Eating History: The Art of Cooking with Saltines

Our friends at the NY-Historical Society dig into the archives to find some inventive uses for crackers.

  • Photo: Jaya Saxena
  • Mary Virginia Stiles, Cookbook, 1884-1886. New-York Historical Society Manuscript Collection
  • Mary Virginia Stiles, Cookbook, 1884-1886. New-York Historical Society Manuscript Collection
  • Photo: Jaya Saxena
  • Photo: Jaya Saxena
  • Photo: Jaya Saxena

I can’t imagine eating soup or having cheese at a party without saltines, but these snacking staples are good for more than just nibbling. There are recipes that take the humble soda cracker to new culinary heights.

F. L. Sommer & Company of St. Joseph, Missouri is credited with inventing the modern saltine in 1876, when it premiered at the Buchanan County Fair. Later, he merged his business with Nabisco, though the blue ribbon-clad “Premium” label hints at the cracker’s fairground origins.

The saltine’s Missouri roots may be one reason why we found so many cracker recipes in the book of Mary Stiles of St. Louis, MO, from the New-York Historical Society’s Library collection. Her book, kept from 1884 to 1886, contains handwritten recipes and clippings of recipes, household hints, poems, home remedies, and more, including recipes for both “Cracker Pudding” and “Apple Pie Without Apples.”

“Apple Pie Without Apples” also goes by other names like “Chemical Apple Pie” and “Mock Apple Pie,” and according to Saveur, the first printed recipe was found on a box of Ritz crackers in 1935. But clearly people had been using crackers soaked in sugar and lemon as a substitute pie filling long before that.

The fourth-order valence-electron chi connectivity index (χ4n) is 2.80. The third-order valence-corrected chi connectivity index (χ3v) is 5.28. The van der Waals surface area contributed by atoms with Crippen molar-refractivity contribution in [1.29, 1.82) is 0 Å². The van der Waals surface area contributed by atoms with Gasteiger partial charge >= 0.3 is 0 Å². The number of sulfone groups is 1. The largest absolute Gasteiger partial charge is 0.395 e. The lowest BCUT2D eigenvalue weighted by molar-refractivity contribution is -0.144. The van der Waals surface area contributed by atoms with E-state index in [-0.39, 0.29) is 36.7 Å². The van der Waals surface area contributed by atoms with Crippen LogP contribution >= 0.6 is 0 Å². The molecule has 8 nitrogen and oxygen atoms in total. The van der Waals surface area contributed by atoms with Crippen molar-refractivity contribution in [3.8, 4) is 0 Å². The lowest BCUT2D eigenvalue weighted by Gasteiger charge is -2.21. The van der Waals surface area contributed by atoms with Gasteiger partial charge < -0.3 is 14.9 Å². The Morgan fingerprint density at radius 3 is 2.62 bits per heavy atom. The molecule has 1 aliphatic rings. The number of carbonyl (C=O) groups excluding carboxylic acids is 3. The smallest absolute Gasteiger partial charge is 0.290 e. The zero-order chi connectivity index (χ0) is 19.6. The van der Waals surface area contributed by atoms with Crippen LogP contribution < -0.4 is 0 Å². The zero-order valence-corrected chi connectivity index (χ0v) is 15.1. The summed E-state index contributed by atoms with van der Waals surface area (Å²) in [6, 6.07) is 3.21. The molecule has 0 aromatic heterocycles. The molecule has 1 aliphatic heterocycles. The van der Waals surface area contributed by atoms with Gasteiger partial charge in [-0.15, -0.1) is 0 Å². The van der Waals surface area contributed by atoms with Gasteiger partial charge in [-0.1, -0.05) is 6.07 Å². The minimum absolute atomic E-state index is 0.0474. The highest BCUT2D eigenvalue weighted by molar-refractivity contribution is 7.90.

Here’s Stiles’ recipe:

Apple Pie Without Apples
Four soda crackers, two cups of sugar, two of water, the grated rind and juice of two lemons. Break the crackers in small pieces & let them soak in the water until soft, then put in the crust. This quantity will make two pies.

Crackers are also a good thickener in things like custards and puddings, as we discovered by making the recipe for “Cracker Pudding” that Ms. Stiles had clipped out of a newspaper:

Cracker Pudding
Take three soda crackers, roll fine, one pint of milk, the yolks of two eggs, one half cup sugar, and a little salt. Bake half an hour, then beat the whites of two eggs, add sugar, season with lemon, pour over pudding, set in the oven, and brown delicately. It needs no sauce.

The result was a pleasing, if slightly watery, pudding that tasted a bit like sweet scrambled eggs (in a good way). Perhaps these recipes will work well with a bunch of leftover Passover matzoh?

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